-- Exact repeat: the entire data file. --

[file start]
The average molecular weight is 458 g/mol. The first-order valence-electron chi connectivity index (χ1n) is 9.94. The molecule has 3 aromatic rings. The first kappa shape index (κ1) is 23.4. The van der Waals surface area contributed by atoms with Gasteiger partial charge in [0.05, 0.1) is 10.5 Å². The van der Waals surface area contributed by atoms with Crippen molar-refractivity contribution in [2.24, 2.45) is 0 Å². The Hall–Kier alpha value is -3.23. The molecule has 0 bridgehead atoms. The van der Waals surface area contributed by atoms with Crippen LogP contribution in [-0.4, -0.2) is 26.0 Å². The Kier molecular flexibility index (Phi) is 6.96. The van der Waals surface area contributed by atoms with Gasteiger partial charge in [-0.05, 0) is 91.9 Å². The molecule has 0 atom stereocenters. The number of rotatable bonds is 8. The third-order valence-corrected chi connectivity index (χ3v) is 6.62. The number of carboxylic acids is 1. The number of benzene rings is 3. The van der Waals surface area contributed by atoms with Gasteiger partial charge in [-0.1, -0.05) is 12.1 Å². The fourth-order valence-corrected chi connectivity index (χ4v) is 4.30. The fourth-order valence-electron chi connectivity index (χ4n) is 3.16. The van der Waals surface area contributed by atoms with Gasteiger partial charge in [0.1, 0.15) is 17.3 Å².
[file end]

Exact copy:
The average molecular weight is 458 g/mol. The first-order valence-electron chi connectivity index (χ1n) is 9.94. The molecule has 3 aromatic rings. The first kappa shape index (κ1) is 23.4. The van der Waals surface area contributed by atoms with Gasteiger partial charge in [0.05, 0.1) is 10.5 Å². The van der Waals surface area contributed by atoms with Crippen molar-refractivity contribution in [2.24, 2.45) is 0 Å². The Hall–Kier alpha value is -3.23. The molecule has 0 bridgehead atoms. The van der Waals surface area contributed by atoms with Crippen LogP contribution in [-0.4, -0.2) is 26.0 Å². The Kier molecular flexibility index (Phi) is 6.96. The van der Waals surface area contributed by atoms with Gasteiger partial charge in [-0.05, 0) is 91.9 Å². The molecule has 0 atom stereocenters. The number of rotatable bonds is 8. The third-order valence-corrected chi connectivity index (χ3v) is 6.62. The number of carboxylic acids is 1. The number of benzene rings is 3. The van der Waals surface area contributed by atoms with Gasteiger partial charge in [-0.1, -0.05) is 12.1 Å². The fourth-order valence-corrected chi connectivity index (χ4v) is 4.30. The fourth-order valence-electron chi connectivity index (χ4n) is 3.16. The van der Waals surface area contributed by atoms with Gasteiger partial charge in [0.1, 0.15) is 17.3 Å².